How to Find and Choose a Good Web Designer
Website looking a little outdated? Pages in need of some polishing?
While there are many design changes you can make on your own (particularly if you’re using a template-based design system like iPage’s Website Builder), there are also times when it’s best to call in the professionals.
That said, choosing a website designer isn’t a decision you should make lightly. As with any other type of professional you might hire, you’ll want to invest time and care into finding the right designer who’s most likely to achieve the design outcomes you want.
To help you find the right fit, we’ve put together the following guide touching on everything from how web designers work, to how to find them, and to what makes one designer “better” than another. Use these tips to ensure your future web design collaboration is a positive one.
How Do Web Designers Work?
First, it’s important to be clear that “web designer” can mean a number of different things. For instance, you can hire someone to work on your website who’s:
- A self-taught designer working on freelance projects
- A designer who specializes in specific types of website design (for instance, WordPress theme design)
- A degree-holder with extensive training in web design concepts and technologies
- A member of a creative agency that focuses on website design
- Part of an agency that handles broader digital marketing needs than web design alone
All of these different arrangements, among others, could be appropriate for your project. That’s why it’s so important that you spend time understanding your specific needs before you even begin searching for the right designer.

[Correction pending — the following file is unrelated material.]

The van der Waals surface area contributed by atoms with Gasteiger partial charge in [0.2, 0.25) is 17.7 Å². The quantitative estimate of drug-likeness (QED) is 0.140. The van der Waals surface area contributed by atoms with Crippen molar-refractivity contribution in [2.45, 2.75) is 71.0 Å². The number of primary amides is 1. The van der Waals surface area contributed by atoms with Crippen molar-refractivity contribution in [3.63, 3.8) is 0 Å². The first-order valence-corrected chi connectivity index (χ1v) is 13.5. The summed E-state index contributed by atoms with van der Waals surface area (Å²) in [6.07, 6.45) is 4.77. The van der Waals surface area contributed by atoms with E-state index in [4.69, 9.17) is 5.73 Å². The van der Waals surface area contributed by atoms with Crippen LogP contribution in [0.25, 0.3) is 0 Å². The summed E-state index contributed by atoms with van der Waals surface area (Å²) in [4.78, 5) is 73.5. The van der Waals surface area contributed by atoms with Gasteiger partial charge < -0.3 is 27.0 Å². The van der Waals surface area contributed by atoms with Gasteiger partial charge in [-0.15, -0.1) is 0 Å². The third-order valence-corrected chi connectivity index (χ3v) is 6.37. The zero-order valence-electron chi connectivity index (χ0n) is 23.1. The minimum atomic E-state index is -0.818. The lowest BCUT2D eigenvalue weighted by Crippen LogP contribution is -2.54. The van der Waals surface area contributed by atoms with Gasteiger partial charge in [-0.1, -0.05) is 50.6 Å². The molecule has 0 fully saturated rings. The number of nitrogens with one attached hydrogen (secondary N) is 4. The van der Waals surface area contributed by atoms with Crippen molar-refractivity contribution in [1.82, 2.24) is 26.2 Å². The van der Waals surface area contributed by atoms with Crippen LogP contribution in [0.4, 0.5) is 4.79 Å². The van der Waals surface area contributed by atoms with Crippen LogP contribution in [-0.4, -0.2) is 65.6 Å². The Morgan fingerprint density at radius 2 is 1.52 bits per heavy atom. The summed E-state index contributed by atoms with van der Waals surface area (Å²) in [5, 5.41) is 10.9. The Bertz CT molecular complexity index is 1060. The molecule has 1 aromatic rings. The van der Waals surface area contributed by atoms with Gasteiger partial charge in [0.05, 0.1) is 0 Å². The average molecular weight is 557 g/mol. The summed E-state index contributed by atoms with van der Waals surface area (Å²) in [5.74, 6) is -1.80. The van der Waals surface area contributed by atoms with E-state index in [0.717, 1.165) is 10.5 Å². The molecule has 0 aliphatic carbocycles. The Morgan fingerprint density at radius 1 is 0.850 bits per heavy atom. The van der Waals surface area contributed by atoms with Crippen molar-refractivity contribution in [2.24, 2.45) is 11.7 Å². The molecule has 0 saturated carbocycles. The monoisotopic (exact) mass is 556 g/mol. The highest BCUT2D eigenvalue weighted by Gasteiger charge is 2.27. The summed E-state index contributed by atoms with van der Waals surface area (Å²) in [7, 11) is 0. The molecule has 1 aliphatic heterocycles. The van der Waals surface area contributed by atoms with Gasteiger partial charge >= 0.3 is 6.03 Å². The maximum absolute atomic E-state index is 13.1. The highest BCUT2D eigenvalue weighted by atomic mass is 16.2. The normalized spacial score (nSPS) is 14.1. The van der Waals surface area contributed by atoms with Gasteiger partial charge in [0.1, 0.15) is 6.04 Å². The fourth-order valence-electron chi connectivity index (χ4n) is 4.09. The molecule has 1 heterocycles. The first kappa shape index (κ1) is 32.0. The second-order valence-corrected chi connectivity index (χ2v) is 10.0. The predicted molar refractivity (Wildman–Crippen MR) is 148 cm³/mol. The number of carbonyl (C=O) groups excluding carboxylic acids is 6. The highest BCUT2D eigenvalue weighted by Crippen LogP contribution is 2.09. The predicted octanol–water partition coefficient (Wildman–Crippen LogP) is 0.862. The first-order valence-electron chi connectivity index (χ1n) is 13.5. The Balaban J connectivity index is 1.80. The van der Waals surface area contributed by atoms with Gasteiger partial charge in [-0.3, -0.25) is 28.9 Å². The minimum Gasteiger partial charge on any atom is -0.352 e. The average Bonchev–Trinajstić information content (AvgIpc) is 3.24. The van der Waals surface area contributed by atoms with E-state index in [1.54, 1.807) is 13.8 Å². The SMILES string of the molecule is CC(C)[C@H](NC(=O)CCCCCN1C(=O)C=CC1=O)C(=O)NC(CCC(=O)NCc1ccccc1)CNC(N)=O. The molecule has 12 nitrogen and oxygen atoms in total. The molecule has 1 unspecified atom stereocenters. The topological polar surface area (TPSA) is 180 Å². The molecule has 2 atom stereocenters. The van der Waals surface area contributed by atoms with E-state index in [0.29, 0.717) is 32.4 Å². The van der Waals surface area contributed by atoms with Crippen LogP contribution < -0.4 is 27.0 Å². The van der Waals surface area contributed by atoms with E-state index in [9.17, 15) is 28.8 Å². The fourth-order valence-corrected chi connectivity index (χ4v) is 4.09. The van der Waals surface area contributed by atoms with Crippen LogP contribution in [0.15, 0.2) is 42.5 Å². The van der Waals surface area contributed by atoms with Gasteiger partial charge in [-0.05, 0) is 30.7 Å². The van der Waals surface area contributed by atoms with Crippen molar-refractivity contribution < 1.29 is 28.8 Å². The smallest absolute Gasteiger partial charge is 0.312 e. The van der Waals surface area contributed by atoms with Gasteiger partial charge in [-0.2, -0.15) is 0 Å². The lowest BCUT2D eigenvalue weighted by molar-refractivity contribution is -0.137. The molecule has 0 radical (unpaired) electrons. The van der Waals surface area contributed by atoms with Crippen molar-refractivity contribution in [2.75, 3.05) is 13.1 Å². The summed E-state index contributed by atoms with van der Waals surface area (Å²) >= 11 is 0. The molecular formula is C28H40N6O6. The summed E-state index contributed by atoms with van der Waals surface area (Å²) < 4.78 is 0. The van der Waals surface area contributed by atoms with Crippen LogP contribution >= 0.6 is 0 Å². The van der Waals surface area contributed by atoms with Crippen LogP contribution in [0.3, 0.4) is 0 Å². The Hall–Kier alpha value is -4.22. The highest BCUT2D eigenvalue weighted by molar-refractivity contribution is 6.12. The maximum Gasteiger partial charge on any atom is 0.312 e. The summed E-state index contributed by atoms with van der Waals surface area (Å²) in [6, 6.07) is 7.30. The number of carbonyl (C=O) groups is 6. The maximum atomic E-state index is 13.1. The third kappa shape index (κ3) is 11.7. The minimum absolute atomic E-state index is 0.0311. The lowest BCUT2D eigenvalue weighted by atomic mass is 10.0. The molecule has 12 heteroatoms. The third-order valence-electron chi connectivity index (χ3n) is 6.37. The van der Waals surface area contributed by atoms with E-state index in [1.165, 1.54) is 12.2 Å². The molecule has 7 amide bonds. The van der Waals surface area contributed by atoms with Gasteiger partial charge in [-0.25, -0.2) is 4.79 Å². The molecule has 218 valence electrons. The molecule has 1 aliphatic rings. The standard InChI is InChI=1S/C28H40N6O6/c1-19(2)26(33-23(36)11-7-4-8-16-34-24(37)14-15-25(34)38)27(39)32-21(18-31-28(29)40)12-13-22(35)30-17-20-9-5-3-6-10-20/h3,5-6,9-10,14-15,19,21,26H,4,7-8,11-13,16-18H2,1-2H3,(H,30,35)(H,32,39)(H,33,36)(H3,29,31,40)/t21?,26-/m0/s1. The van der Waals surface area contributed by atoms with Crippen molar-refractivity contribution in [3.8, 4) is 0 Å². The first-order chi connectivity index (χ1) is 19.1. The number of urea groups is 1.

At a minimum, you’ll want to ask yourself the following questions:
What is the scope of my project?
Are you looking to complete a full website overhaul or just a few “window dressing” updates? Will your site need to be reorganized entirely or can it retain its existing structure and layout?
Think also about whether you’ll need a provider who can offer related services. Will redesigning the look and feel of your site result in the need for new content? If so, will you handle that or will you need a web designer who writes (or who can coordinate with someone who does)? Will you need any SEO work or social media integrations performed?
If your needs are extensive or if you’ll require additional services beyond your site’s designs, you may find it advantageous to seek out a larger agency with a bigger staff who can support your various requirements.
Will I need any specialized design skills?
We mentioned WordPress design above, but that’s not the only instance where the need for specialized skills may arise.
Many of today’s most modern looking website designs, for example, take advantage of more advanced coding languages than some designers are comfortable with. If design elements like responsive display, parallax scrolling or headers that hide upon scrolling are important to you (and you don’t want to use a theme that has these features built-in already), you’ll need a designer who’s up-to-date on modern standards.
What can I afford?
No article on website design would be complete without a discussion of price. All the bells and whistles in the world aren’t worth it if you have to go deeply into debt to afford them!
Fit Small Business’s Maggie Aland offers the following baseline standards for website pricing to use as a reference:
- Building a website using a free Website Builder: $0
- Installing WordPress on a custom domain: $41-$110 per year
- Using a professional Website Builder on a custom domain: $154-$159 per year
- Purchasing a professionally-designed WordPress theme: $50-$300
- Hiring a designer to create a custom WordPress theme: $1,000-$4,000
- Hiring a web design company: $2,000-$10,000+
Certainly, these standards aren’t applicable to every situation. If you’re a major multinational, you could spend significantly more than $10,000 on a new website. Alternatively, you may find that your web host offers Website Builder tools that are available to you at no charge (beyond your hosting fees).
Custom coding different functionality into your site will add to your costs as well, as private developers charge anywhere from $100-$800 per hour.
What are my “wants” versus my “needs”?
The numbers above demonstrate how important it is that you separate your “wants” from your “needs” before seeking out a website designer.